Cling stone or Freestone?

Freestone, cling stone, cling free, stone free... However you find yourself wording it - this is one of our most commonly asked questions! All of these are used to describe a quality of a peach. Freestone is sometimes mistaken to be the name of a peach; however, it is only a quality that a peach does or does not have.

Whether or not a peach is Freestone has less to do with what variety it is and more to do with where we are in peach season. Early peaches are Cling stone, gradually they become semi-freestone in mid to late July, and then come August for peak peach season most all peaches are completely Freestone.

Cling Stone Peaches: If a peach is cling stone, this means that the peach fruit will “cling” or stick to the “stone” aka seed. If you want to slice up a peach that is cling stone, you will have to carefully carve the flesh away from the seed. Because of this, cling stone peaches are great for picking up and eating fresh, but not so much for slicing, canning, etc… The first peaches of the season are always cling stone. Clingstone Peach varieties: early Desiree, early Flaming Fury (early to mid July).

Semi-Freestone: As we move into the peach season, peaches will gradually become semi-freestone. This means that some peaches may come off of the seed relatively well when cut, others may not at all. Either way, chances are you will not be able to cut the peach in half and twist it off, or sometimes even quarter them off. Our advice for cutting up semi-freestone peaches is to make sure that they are ripe (let them set out for a day or two after purchase to soften up) and then quarter and slice off 1/8th wedges. More likely than not this will enable you to get most of the peach off of the seed easily. It seems as though hotter and drier growing seasons encourage peaches to become freestone earlier in the season and vice versa. Semi-Freestone varieties: Desiree, Flaming Fury, Century, Early Red Haven (mid to late July).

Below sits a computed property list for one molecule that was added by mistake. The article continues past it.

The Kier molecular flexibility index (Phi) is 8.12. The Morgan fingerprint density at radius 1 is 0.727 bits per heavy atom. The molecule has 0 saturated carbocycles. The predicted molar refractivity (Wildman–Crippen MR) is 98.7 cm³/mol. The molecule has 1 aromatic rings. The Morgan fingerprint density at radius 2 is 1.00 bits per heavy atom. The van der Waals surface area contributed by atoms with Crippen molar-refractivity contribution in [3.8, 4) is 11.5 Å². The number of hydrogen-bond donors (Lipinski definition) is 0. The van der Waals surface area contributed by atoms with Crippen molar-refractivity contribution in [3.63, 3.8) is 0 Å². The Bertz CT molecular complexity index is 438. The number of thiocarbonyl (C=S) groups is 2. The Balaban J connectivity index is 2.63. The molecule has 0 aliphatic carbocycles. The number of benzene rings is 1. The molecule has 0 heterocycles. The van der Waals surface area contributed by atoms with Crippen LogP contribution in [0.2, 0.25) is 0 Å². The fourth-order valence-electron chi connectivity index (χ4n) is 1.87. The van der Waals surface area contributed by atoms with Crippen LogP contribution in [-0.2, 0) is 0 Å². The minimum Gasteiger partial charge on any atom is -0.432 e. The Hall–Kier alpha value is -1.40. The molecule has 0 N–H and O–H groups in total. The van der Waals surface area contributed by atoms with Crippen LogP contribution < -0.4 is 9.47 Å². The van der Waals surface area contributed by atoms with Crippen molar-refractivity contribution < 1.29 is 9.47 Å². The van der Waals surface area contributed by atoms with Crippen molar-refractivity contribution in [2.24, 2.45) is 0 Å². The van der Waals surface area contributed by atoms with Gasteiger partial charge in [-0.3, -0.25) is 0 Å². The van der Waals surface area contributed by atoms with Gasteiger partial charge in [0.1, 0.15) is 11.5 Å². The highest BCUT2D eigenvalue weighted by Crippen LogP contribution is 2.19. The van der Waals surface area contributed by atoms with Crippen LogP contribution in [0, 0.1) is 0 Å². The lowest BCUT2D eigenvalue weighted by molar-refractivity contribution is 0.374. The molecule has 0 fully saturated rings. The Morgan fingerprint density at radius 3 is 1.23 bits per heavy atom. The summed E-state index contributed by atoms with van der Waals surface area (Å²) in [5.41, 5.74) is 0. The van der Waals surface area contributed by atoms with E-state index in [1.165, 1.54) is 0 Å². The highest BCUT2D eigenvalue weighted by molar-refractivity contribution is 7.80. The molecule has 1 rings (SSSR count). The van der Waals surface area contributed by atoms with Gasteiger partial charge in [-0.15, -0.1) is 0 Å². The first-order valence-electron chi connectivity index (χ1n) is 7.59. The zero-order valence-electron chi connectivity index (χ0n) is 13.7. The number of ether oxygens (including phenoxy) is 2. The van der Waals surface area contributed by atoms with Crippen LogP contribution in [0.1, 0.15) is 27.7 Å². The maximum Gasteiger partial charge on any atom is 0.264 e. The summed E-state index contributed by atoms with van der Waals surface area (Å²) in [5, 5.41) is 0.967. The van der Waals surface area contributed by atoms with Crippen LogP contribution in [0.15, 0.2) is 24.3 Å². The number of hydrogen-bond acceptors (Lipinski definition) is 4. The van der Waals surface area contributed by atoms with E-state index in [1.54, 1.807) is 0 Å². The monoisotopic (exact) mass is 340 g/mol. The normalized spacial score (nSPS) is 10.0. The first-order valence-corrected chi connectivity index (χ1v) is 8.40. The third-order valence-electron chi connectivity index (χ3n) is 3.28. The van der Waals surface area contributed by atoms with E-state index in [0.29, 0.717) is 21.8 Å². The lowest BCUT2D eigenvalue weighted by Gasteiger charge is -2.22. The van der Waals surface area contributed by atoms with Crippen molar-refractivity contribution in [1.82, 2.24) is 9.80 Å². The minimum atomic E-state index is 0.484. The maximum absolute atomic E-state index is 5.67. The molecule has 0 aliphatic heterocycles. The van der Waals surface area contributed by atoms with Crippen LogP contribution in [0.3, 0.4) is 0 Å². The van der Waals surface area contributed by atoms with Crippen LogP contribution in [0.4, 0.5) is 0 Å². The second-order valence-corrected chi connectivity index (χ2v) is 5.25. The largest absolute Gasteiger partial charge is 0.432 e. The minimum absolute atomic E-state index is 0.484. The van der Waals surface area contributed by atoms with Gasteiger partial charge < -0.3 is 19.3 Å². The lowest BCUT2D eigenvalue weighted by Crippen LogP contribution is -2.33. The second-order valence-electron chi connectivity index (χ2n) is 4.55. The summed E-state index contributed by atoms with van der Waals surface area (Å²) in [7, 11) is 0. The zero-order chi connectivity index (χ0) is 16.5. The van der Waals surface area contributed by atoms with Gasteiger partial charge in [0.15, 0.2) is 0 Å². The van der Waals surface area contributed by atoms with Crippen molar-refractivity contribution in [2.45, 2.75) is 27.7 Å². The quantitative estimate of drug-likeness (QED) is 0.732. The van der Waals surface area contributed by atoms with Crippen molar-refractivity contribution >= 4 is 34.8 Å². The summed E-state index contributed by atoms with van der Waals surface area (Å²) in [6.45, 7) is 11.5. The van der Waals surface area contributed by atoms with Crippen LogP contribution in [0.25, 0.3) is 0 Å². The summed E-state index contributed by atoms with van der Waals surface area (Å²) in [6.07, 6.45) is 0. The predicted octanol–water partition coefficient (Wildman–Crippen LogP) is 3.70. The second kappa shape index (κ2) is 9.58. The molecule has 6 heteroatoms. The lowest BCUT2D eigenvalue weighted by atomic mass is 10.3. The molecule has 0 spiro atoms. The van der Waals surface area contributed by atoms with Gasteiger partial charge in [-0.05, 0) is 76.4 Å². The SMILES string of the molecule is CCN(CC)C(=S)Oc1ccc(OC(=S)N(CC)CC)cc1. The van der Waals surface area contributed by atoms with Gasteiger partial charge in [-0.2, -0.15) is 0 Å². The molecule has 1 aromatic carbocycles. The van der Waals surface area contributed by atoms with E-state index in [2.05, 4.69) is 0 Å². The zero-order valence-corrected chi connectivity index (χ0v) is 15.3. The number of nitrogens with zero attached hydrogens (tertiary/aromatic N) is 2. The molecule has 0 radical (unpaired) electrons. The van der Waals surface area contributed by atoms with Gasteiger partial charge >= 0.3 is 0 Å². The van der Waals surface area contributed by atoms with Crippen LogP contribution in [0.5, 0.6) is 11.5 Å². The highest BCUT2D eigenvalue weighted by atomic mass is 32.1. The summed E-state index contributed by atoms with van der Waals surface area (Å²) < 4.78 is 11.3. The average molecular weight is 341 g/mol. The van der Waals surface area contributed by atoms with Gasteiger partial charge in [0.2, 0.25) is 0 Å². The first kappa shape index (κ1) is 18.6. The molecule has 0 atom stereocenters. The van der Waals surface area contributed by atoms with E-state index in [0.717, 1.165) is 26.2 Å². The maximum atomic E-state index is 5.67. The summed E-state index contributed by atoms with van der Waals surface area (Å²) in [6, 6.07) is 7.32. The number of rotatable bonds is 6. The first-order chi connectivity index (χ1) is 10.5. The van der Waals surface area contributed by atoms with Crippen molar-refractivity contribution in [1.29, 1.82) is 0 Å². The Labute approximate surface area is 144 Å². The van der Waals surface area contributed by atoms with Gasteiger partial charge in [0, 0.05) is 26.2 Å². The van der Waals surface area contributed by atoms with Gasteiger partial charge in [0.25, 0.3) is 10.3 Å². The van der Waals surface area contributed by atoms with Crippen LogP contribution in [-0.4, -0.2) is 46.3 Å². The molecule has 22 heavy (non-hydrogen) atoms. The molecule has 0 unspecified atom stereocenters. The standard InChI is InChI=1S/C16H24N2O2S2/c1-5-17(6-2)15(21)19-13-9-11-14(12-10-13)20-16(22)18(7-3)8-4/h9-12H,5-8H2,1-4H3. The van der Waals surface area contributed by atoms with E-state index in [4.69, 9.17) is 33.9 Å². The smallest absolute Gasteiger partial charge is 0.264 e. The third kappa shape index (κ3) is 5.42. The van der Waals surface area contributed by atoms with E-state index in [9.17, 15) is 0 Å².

Freestone: Freestone peaches are what everyone waits for! When a peach is freestone this means that the fruit separates easily from the seed, enabling you to cut a peach in half to remove the seed. We encourage people to wait a few weeks into peach season to begin canning and freezing peaches because of this. Red Haven are the first Freestone peach variety of the season, but even the first few pickings of them tend to cling to the stone a bit, especially on wetter years. Typically by the first week of August all peaches are Freestone. Freestone peach varieties: Late Red Haven, SunHi, John Boy, Contender, Coral Star, Gloria, Autumn Glo, Laurel (August-September).